A separate admin app, aka sharing a database between rails and camping 1

Posted by Tim Connor Thu, 28 Jun 2007 19:03:00 GMT

I realized that pretty much all of my controllers for a certain rails app were the basic rest actions + public_show and public_index. I thought about it and realized it would be easier all around if those couple actions were just spun out into a different app. Then the admin app could be pure rest, with no extra actions and the various settings that differ between the two (ssl or not, sessions on or not, login required or not, read-write or read-only database access) could be set at the app level, instead of per action. All at once my app would be much simplified, and as a bonus, more secure. And there are obvious scaling/performance benefits to splitting them up.

After getting most of the way through this, I have to say I really like camping, and doing things this way has definitely simplified both codebases. I didn’t realize how little was actually shared between the two aspects. At first I was going to try and share the model code between the two apps, and deal with the hassle of merging back and forth, or having a symlink to shared folder (I have been playing around with svk again, for my disconnected/laptop development, and that means no svn:externals – I’ll write later how I’ve decided that is mostly a useful constraint), but then I realized even my models files could be partitioned better. Some models weren’t even needed on the front-end, on the ones that were most of the relationships/associations weren’t, and on the rest most of the methods were either/or public/admin.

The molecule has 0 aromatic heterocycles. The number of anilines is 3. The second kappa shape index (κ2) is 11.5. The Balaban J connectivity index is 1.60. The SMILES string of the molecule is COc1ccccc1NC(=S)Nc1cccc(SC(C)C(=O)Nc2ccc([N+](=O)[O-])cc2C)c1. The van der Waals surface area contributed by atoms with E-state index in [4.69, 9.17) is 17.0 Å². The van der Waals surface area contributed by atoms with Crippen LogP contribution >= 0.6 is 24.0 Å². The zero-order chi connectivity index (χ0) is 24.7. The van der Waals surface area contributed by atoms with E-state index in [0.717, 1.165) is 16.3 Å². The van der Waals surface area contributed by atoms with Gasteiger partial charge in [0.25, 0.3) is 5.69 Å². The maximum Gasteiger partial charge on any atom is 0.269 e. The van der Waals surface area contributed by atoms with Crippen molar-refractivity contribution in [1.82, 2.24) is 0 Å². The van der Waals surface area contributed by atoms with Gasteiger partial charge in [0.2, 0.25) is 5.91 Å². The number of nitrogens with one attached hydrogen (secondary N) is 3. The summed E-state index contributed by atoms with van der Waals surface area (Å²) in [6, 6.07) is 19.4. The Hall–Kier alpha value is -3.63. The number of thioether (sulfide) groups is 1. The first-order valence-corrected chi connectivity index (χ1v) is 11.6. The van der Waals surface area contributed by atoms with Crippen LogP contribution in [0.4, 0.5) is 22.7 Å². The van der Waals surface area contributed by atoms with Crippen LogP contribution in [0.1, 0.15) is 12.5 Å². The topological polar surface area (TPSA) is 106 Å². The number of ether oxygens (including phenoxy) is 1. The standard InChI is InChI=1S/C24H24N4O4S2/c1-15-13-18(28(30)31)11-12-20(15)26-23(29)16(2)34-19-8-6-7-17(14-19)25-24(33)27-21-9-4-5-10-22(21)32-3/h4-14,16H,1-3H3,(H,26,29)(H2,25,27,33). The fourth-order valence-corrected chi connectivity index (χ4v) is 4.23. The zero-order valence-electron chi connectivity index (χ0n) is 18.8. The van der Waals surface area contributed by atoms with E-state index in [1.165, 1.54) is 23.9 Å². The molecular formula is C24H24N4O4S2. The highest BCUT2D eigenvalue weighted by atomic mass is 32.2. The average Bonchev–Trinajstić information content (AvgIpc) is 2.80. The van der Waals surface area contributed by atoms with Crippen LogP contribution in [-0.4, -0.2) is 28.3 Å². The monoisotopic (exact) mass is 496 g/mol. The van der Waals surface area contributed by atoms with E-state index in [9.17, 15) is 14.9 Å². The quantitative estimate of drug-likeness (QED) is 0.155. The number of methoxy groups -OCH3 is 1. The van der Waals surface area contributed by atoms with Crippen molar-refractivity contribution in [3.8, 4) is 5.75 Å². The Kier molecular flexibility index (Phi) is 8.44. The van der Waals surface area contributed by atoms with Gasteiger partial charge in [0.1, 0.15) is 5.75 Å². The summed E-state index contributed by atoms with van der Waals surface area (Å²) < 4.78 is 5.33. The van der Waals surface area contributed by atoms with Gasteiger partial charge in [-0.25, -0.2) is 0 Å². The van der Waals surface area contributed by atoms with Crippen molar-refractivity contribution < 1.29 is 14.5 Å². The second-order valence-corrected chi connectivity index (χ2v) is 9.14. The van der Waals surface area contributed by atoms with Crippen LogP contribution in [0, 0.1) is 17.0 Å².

So all of a sudden all models (not to mention the controllers) on the front-end became, much, much slimmer, to the point of just usually just being “class ModelName < Base; end” or maybe one association or a finder or two. Obviously this is easier to test, secure, and maintain. The only hiccup was that camping assumes the possibility of multiple apps per site, and thus prefixes the app name to the table. While you could make database views named app_model, for camping to access, it was simpler to just overload and cancel out the prefixing:

module MyApp::Models
  def Base.table_name_prefix; end

As, I’ve discovered, one of the benefits of going camping is it encourages you to simplify the code – to the point of making things short one-liners. I also think that it’s helping my ruby skills to do more development outside of rails, even if it is still in a similar venue. For example, since I couldn’t figure out how to do the rails style content_for/capture and multi-yield, I had to be more creative with blocks in my partials (which, just being methods like any other view, can be called with a block – I’ll write about that later, too). Also for smaller apps, or parts of them, I really like the simplified routing/controller/link-generation trifecta. Oh, R(), how I love thee. I think Rails could actually learn a thing or two about the possible simplifications, but then again you can just use camping when rails is overkill.

Comments

Leave a comment

  1. Avatar
    JCooper about 1 year later:

    I think this is a great idea for performance, functionality, security and implementation to other apps you build… but! how should this be done? would you create an rails App then cd into it and then creat the rails AdminApp?? i have read a little about using SVN but am unformiliar with it and am a bit scared lol

    what are your suggestions i notice the links to camping… how have you found this? easy to implement easy to use?

Comments